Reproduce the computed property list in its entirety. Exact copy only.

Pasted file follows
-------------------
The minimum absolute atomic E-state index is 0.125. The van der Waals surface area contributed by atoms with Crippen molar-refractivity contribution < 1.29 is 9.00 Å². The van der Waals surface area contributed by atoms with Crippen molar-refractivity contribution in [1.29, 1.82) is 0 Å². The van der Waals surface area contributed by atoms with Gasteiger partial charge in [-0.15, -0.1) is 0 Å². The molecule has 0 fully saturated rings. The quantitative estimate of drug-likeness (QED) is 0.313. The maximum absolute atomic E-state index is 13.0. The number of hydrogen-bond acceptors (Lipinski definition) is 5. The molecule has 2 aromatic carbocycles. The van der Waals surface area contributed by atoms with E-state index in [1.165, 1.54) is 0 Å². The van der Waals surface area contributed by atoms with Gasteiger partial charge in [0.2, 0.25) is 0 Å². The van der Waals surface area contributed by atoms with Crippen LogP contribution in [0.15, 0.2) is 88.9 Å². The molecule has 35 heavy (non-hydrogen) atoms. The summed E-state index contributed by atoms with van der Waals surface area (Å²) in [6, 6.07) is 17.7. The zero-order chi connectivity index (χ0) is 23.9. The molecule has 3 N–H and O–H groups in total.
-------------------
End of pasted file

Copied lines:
The minimum absolute atomic E-state index is 0.125. The van der Waals surface area contributed by atoms with Crippen molar-refractivity contribution < 1.29 is 9.00 Å². The van der Waals surface area contributed by atoms with Crippen molar-refractivity contribution in [1.29, 1.82) is 0 Å². The van der Waals surface area contributed by atoms with Gasteiger partial charge in [-0.15, -0.1) is 0 Å². The molecule has 0 fully saturated rings. The quantitative estimate of drug-likeness (QED) is 0.313. The maximum absolute atomic E-state index is 13.0. The number of hydrogen-bond acceptors (Lipinski definition) is 5. The molecule has 2 aromatic carbocycles. The van der Waals surface area contributed by atoms with E-state index in [1.165, 1.54) is 0 Å². The van der Waals surface area contributed by atoms with Gasteiger partial charge in [0.2, 0.25) is 0 Å². The van der Waals surface area contributed by atoms with Crippen LogP contribution in [0.15, 0.2) is 88.9 Å². The molecule has 35 heavy (non-hydrogen) atoms. The summed E-state index contributed by atoms with van der Waals surface area (Å²) in [6, 6.07) is 17.7. The zero-order chi connectivity index (χ0) is 23.9. The molecule has 3 N–H and O–H groups in total.